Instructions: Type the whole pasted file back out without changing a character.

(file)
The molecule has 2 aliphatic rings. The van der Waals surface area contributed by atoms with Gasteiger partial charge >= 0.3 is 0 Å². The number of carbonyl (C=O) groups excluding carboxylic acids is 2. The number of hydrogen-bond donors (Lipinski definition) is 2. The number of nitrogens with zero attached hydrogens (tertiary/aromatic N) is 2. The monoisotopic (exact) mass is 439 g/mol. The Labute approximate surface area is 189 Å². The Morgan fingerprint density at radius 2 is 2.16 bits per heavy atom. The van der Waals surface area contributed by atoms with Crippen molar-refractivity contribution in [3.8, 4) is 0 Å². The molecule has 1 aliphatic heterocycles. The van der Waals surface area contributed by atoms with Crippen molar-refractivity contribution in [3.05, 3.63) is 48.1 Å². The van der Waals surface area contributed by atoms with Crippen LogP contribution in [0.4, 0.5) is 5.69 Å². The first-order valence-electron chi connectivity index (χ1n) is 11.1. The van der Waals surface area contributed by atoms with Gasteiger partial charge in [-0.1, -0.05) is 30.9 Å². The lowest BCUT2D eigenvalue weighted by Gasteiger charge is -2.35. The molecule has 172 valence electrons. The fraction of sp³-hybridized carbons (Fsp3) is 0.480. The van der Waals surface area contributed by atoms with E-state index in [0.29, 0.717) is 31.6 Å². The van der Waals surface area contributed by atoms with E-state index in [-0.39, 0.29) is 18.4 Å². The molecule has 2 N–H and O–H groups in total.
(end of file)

The molecule has 2 aliphatic rings. The van der Waals surface area contributed by atoms with Gasteiger partial charge >= 0.3 is 0 Å². The number of carbonyl (C=O) groups excluding carboxylic acids is 2. The number of hydrogen-bond donors (Lipinski definition) is 2. The number of nitrogens with zero attached hydrogens (tertiary/aromatic N) is 2. The monoisotopic (exact) mass is 439 g/mol. The Labute approximate surface area is 189 Å². The Morgan fingerprint density at radius 2 is 2.16 bits per heavy atom. The van der Waals surface area contributed by atoms with Crippen molar-refractivity contribution in [3.8, 4) is 0 Å². The molecule has 1 aliphatic heterocycles. The van der Waals surface area contributed by atoms with Crippen molar-refractivity contribution in [3.05, 3.63) is 48.1 Å². The van der Waals surface area contributed by atoms with Crippen LogP contribution in [0.4, 0.5) is 5.69 Å². The first-order valence-electron chi connectivity index (χ1n) is 11.1. The van der Waals surface area contributed by atoms with Gasteiger partial charge in [-0.1, -0.05) is 30.9 Å². The lowest BCUT2D eigenvalue weighted by Gasteiger charge is -2.35. The molecule has 172 valence electrons. The fraction of sp³-hybridized carbons (Fsp3) is 0.480. The van der Waals surface area contributed by atoms with E-state index in [0.29, 0.717) is 31.6 Å². The van der Waals surface area contributed by atoms with E-state index in [-0.39, 0.29) is 18.4 Å². The molecule has 2 N–H and O–H groups in total.